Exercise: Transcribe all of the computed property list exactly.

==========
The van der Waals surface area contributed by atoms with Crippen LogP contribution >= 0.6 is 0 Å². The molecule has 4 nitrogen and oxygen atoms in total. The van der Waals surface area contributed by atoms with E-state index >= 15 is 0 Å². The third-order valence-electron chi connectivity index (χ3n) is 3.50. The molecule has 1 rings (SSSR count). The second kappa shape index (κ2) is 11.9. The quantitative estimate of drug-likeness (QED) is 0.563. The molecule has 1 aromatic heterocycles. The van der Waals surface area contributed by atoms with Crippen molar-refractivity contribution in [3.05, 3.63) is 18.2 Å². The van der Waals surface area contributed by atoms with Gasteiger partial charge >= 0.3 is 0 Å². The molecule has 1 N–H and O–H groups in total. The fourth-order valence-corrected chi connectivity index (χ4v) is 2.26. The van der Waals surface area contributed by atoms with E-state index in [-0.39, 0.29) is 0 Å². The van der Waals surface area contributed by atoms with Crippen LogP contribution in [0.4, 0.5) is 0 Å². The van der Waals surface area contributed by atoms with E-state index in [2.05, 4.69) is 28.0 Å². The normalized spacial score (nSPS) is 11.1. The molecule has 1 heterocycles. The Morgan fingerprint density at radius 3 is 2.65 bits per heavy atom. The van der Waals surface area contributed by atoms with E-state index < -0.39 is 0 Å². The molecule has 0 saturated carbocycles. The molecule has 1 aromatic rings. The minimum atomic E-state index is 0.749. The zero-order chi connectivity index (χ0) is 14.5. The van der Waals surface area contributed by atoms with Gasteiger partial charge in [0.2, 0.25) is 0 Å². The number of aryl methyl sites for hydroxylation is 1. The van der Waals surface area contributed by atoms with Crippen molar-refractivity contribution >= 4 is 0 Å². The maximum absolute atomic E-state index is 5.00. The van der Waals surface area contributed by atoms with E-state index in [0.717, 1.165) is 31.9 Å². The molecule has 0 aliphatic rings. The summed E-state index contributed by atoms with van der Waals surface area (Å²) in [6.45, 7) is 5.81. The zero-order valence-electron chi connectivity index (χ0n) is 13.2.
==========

The van der Waals surface area contributed by atoms with Crippen LogP contribution >= 0.6 is 0 Å². The molecule has 4 nitrogen and oxygen atoms in total. The van der Waals surface area contributed by atoms with E-state index >= 15 is 0 Å². The third-order valence-electron chi connectivity index (χ3n) is 3.50. The molecule has 1 rings (SSSR count). The second kappa shape index (κ2) is 11.9. The quantitative estimate of drug-likeness (QED) is 0.563. The molecule has 1 aromatic heterocycles. The van der Waals surface area contributed by atoms with Crippen molar-refractivity contribution in [3.05, 3.63) is 18.2 Å². The van der Waals surface area contributed by atoms with Gasteiger partial charge >= 0.3 is 0 Å². The molecule has 1 N–H and O–H groups in total. The fourth-order valence-corrected chi connectivity index (χ4v) is 2.26. The van der Waals surface area contributed by atoms with E-state index in [-0.39, 0.29) is 0 Å². The van der Waals surface area contributed by atoms with Crippen LogP contribution in [0.4, 0.5) is 0 Å². The van der Waals surface area contributed by atoms with E-state index in [2.05, 4.69) is 28.0 Å². The normalized spacial score (nSPS) is 11.1. The molecule has 1 heterocycles. The Morgan fingerprint density at radius 3 is 2.65 bits per heavy atom. The van der Waals surface area contributed by atoms with E-state index < -0.39 is 0 Å². The molecule has 0 saturated carbocycles. The molecule has 1 aromatic rings. The minimum atomic E-state index is 0.749. The zero-order chi connectivity index (χ0) is 14.5. The van der Waals surface area contributed by atoms with Gasteiger partial charge in [0.2, 0.25) is 0 Å². The number of aryl methyl sites for hydroxylation is 1. The van der Waals surface area contributed by atoms with Crippen molar-refractivity contribution >= 4 is 0 Å². The maximum absolute atomic E-state index is 5.00. The van der Waals surface area contributed by atoms with E-state index in [0.717, 1.165) is 31.9 Å². The molecule has 0 aliphatic rings. The summed E-state index contributed by atoms with van der Waals surface area (Å²) in [6.45, 7) is 5.81. The zero-order valence-electron chi connectivity index (χ0n) is 13.2.